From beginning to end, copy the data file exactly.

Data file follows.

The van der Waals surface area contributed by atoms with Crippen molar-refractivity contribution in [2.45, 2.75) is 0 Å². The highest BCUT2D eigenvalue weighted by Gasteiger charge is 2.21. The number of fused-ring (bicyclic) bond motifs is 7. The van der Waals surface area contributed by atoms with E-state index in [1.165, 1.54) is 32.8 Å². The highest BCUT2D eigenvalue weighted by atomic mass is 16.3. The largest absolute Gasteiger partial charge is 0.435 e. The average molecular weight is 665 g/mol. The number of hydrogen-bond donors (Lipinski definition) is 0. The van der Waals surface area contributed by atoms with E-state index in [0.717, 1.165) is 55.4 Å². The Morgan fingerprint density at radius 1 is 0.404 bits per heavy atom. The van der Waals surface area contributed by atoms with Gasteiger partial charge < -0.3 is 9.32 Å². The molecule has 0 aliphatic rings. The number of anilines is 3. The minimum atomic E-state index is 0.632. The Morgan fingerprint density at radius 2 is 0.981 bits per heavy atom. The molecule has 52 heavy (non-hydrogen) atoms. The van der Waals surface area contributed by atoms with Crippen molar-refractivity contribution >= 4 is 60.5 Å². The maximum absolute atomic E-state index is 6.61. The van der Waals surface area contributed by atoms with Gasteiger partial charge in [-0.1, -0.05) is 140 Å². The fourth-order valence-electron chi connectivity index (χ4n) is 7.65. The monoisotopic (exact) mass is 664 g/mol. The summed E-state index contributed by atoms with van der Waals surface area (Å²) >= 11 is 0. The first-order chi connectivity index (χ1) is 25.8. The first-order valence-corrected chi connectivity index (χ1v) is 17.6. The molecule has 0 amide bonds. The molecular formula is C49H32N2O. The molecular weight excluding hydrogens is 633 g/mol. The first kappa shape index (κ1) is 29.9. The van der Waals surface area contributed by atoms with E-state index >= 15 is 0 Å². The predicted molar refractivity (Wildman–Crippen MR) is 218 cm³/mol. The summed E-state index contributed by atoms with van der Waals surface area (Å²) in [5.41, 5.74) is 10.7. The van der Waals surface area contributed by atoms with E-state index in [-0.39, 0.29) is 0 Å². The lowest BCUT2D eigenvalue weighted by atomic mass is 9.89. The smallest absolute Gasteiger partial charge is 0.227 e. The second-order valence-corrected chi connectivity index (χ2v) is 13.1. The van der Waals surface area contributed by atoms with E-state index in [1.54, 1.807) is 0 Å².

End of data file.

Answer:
The van der Waals surface area contributed by atoms with Crippen molar-refractivity contribution in [2.45, 2.75) is 0 Å². The highest BCUT2D eigenvalue weighted by Gasteiger charge is 2.21. The number of fused-ring (bicyclic) bond motifs is 7. The van der Waals surface area contributed by atoms with E-state index in [1.165, 1.54) is 32.8 Å². The highest BCUT2D eigenvalue weighted by atomic mass is 16.3. The largest absolute Gasteiger partial charge is 0.435 e. The average molecular weight is 665 g/mol. The number of hydrogen-bond donors (Lipinski definition) is 0. The van der Waals surface area contributed by atoms with E-state index in [0.717, 1.165) is 55.4 Å². The Morgan fingerprint density at radius 1 is 0.404 bits per heavy atom. The van der Waals surface area contributed by atoms with Gasteiger partial charge < -0.3 is 9.32 Å². The molecule has 0 aliphatic rings. The number of anilines is 3. The minimum atomic E-state index is 0.632. The Morgan fingerprint density at radius 2 is 0.981 bits per heavy atom. The molecule has 52 heavy (non-hydrogen) atoms. The van der Waals surface area contributed by atoms with Crippen molar-refractivity contribution >= 4 is 60.5 Å². The maximum absolute atomic E-state index is 6.61. The van der Waals surface area contributed by atoms with Gasteiger partial charge in [-0.1, -0.05) is 140 Å². The fourth-order valence-electron chi connectivity index (χ4n) is 7.65. The monoisotopic (exact) mass is 664 g/mol. The summed E-state index contributed by atoms with van der Waals surface area (Å²) >= 11 is 0. The first-order chi connectivity index (χ1) is 25.8. The first-order valence-corrected chi connectivity index (χ1v) is 17.6. The molecule has 0 amide bonds. The molecular formula is C49H32N2O. The molecular weight excluding hydrogens is 633 g/mol. The first kappa shape index (κ1) is 29.9. The van der Waals surface area contributed by atoms with E-state index >= 15 is 0 Å². The predicted molar refractivity (Wildman–Crippen MR) is 218 cm³/mol. The summed E-state index contributed by atoms with van der Waals surface area (Å²) in [5.41, 5.74) is 10.7. The van der Waals surface area contributed by atoms with E-state index in [-0.39, 0.29) is 0 Å². The lowest BCUT2D eigenvalue weighted by atomic mass is 9.89. The smallest absolute Gasteiger partial charge is 0.227 e. The second-order valence-corrected chi connectivity index (χ2v) is 13.1. The van der Waals surface area contributed by atoms with E-state index in [1.54, 1.807) is 0 Å².